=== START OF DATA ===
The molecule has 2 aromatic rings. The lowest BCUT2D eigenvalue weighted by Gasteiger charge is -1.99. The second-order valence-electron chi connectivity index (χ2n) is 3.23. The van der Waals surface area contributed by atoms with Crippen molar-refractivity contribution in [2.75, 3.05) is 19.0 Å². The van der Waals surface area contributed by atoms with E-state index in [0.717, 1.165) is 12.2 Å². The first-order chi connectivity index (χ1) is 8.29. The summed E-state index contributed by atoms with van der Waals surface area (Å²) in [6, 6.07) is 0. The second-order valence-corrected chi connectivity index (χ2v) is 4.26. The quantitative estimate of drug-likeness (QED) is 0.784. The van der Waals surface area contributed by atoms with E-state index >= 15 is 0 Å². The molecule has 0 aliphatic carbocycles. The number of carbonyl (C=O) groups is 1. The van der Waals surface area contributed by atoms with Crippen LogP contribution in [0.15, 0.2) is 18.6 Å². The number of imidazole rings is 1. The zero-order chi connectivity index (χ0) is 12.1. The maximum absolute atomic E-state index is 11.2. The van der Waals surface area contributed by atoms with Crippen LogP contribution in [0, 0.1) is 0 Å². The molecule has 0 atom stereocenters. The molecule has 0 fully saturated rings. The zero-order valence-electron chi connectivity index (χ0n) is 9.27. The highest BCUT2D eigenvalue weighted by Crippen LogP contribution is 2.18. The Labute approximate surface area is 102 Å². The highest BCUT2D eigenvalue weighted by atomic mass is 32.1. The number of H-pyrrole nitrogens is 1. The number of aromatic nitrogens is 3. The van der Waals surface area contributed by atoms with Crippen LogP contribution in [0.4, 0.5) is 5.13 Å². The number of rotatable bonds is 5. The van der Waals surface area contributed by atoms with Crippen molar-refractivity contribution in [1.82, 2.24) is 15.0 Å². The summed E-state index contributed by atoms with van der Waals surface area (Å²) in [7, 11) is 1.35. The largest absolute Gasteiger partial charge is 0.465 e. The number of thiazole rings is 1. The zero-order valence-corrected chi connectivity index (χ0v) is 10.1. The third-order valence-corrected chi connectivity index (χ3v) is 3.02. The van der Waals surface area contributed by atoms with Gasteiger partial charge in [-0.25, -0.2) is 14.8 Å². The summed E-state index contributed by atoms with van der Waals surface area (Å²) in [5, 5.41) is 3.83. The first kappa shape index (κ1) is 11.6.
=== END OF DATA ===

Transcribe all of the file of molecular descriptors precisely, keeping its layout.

The molecule has 2 aromatic rings. The lowest BCUT2D eigenvalue weighted by Gasteiger charge is -1.99. The second-order valence-electron chi connectivity index (χ2n) is 3.23. The van der Waals surface area contributed by atoms with Crippen molar-refractivity contribution in [2.75, 3.05) is 19.0 Å². The van der Waals surface area contributed by atoms with E-state index in [0.717, 1.165) is 12.2 Å². The first-order chi connectivity index (χ1) is 8.29. The summed E-state index contributed by atoms with van der Waals surface area (Å²) in [6, 6.07) is 0. The second-order valence-corrected chi connectivity index (χ2v) is 4.26. The quantitative estimate of drug-likeness (QED) is 0.784. The van der Waals surface area contributed by atoms with E-state index >= 15 is 0 Å². The molecule has 0 aliphatic carbocycles. The number of carbonyl (C=O) groups is 1. The van der Waals surface area contributed by atoms with Crippen LogP contribution in [0.15, 0.2) is 18.6 Å². The number of imidazole rings is 1. The zero-order chi connectivity index (χ0) is 12.1. The maximum absolute atomic E-state index is 11.2. The van der Waals surface area contributed by atoms with Crippen LogP contribution in [0, 0.1) is 0 Å². The molecule has 0 atom stereocenters. The molecule has 0 fully saturated rings. The zero-order valence-electron chi connectivity index (χ0n) is 9.27. The highest BCUT2D eigenvalue weighted by Crippen LogP contribution is 2.18. The Labute approximate surface area is 102 Å². The highest BCUT2D eigenvalue weighted by atomic mass is 32.1. The number of H-pyrrole nitrogens is 1. The number of aromatic nitrogens is 3. The van der Waals surface area contributed by atoms with Crippen LogP contribution in [0.4, 0.5) is 5.13 Å². The number of rotatable bonds is 5. The van der Waals surface area contributed by atoms with Crippen molar-refractivity contribution in [1.82, 2.24) is 15.0 Å². The summed E-state index contributed by atoms with van der Waals surface area (Å²) in [7, 11) is 1.35. The largest absolute Gasteiger partial charge is 0.465 e. The number of thiazole rings is 1. The zero-order valence-corrected chi connectivity index (χ0v) is 10.1. The third-order valence-corrected chi connectivity index (χ3v) is 3.02. The van der Waals surface area contributed by atoms with Gasteiger partial charge in [-0.25, -0.2) is 14.8 Å². The summed E-state index contributed by atoms with van der Waals surface area (Å²) in [5, 5.41) is 3.83. The first kappa shape index (κ1) is 11.6.